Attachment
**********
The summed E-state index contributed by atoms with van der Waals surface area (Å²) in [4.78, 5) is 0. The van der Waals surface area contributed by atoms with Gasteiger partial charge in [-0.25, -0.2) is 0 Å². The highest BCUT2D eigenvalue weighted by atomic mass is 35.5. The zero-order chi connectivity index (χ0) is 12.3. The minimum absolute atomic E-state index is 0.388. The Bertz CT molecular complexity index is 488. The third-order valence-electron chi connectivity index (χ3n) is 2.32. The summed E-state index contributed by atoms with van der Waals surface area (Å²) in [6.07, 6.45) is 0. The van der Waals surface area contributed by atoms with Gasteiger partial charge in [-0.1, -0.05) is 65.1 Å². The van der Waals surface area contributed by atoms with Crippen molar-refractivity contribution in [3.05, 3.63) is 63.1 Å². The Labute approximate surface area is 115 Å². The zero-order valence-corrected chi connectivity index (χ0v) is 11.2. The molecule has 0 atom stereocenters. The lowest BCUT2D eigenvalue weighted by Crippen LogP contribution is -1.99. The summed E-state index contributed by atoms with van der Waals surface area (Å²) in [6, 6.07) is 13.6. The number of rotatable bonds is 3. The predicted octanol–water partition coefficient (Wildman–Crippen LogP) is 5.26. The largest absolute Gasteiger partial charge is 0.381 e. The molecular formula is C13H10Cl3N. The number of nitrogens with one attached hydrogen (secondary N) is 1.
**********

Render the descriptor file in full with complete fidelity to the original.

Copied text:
The summed E-state index contributed by atoms with van der Waals surface area (Å²) in [4.78, 5) is 0. The van der Waals surface area contributed by atoms with Gasteiger partial charge in [-0.25, -0.2) is 0 Å². The highest BCUT2D eigenvalue weighted by atomic mass is 35.5. The zero-order chi connectivity index (χ0) is 12.3. The minimum absolute atomic E-state index is 0.388. The Bertz CT molecular complexity index is 488. The third-order valence-electron chi connectivity index (χ3n) is 2.32. The summed E-state index contributed by atoms with van der Waals surface area (Å²) in [6.07, 6.45) is 0. The van der Waals surface area contributed by atoms with Gasteiger partial charge in [-0.1, -0.05) is 65.1 Å². The van der Waals surface area contributed by atoms with Crippen molar-refractivity contribution in [3.05, 3.63) is 63.1 Å². The Labute approximate surface area is 115 Å². The zero-order valence-corrected chi connectivity index (χ0v) is 11.2. The molecule has 0 atom stereocenters. The lowest BCUT2D eigenvalue weighted by Crippen LogP contribution is -1.99. The summed E-state index contributed by atoms with van der Waals surface area (Å²) in [6, 6.07) is 13.6. The number of rotatable bonds is 3. The predicted octanol–water partition coefficient (Wildman–Crippen LogP) is 5.26. The largest absolute Gasteiger partial charge is 0.381 e. The molecular formula is C13H10Cl3N. The number of nitrogens with one attached hydrogen (secondary N) is 1.